Over the past decade, Colorado has seen a 500 percent increase in the number of auto accident deaths involving road range.

Colorado Is One of the States Where the Problem Is Worst

The Weather Channel has predicted a heatwave for much of the country, claiming that, “Temperatures will be the most above average from the northern Rockies into the Central Plains.”

And high temperatures tend to mean more road rage. Of course, road rage is a year-round problem. But people tend to get hotter under the collar when the weather gets hotter.

Thousands Reporting Road Rage in Colorado

This June in Denver, a driver on I-76 shot at another driver. That’s road rage: aggressive or violent behavior manifesting uncontrollable anger. Examples include ramming one’s vehicle into another vehicle, running someone off the road, hopping out of the car to confront another driver, and pulling a weapon on another driver. Road rage is the most severe and violent form of aggressive driving.

Every year, Colorado State Police receive tens of thousands of calls reporting road rage. Although the classification may not be apt in every case — “The majority of them will not result in crashes, fortunately,” says State Trooper Josh Lewis — often enough, tensions escalate quickly.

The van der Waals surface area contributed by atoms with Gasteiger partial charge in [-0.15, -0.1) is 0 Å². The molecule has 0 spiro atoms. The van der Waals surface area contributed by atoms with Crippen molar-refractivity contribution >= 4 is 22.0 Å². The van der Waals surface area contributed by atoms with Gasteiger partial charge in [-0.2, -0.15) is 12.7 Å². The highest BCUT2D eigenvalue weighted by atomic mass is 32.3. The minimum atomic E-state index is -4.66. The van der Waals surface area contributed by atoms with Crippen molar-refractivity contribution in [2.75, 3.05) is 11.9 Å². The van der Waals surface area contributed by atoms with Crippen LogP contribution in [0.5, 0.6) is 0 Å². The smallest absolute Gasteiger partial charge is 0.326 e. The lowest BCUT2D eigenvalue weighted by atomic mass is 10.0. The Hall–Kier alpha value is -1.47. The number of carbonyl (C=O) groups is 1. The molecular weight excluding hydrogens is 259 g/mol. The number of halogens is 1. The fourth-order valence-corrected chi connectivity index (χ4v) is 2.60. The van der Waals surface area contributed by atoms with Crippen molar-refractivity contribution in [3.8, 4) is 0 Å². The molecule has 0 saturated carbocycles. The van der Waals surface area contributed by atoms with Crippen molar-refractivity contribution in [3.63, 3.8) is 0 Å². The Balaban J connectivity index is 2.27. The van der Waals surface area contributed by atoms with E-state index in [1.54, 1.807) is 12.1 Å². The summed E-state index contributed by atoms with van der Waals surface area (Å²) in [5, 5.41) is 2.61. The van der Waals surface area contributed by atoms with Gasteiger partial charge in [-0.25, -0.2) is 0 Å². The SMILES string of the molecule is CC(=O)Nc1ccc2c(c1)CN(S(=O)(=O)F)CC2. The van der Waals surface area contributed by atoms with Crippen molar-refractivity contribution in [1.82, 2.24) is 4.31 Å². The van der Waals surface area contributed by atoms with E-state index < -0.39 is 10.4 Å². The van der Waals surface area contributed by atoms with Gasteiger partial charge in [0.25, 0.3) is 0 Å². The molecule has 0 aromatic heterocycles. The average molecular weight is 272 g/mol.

Many factors are relevant. Summer tends to mean that more people are on the road traveling, which aggravates congestion. Unusually long delays or traffic jams can create or exacerbate stress. Although most cars have air conditioning, researchers report a direct link between hot weather and aggressive behavior; the higher the temperature gets, the more aggressive some drivers get.

In Colorado, road rage fatalities have increased almost 500 percent over the last decade. The Auto Insurance Center found that in 2016, Colorado was one of the states where “aggressive driving represent the greatest threat relative to overall rates of deadly accidents.”

Indiana earned the undesirable top spot in this category, followed closely by Colorado. South Carolina and Alabama claimed the third and fourth spots respectively, with Connecticut rounding out the top five.

Fifty-three Colorado auto accidents or 9.5% of all fatal accidents involved road rage.

The Center observes that “July and September were the top months for deadly aggressive driving crashes,” with 22.3% of all driving accidents involving road rage taking place during just those two months. “By contrast, rates of aggressive driving accidents were notably low in November, December, and January.”

Aggressively report aggressive drivers to help prevent auto accidents.

If you see an aggressive driver in Colorado, the number to dial to report it to the police is CSP (277). Try to provide the license plate number and to describe the car and the behavior of the driver.

And that’s it. Steer clear of the driver. Don’t confront him. Don’t even make eye contact or give any indication that you disapprove of his behavior; doing so may only further infuriate.

If you or a loved one has been injured in an auto accident involving an aggressive driver, contact personal injury attorney Dan Rosen at (303) 454-8000 or (800) ROSEN-911 to schedule your free initial consultation to discuss the details of your case.

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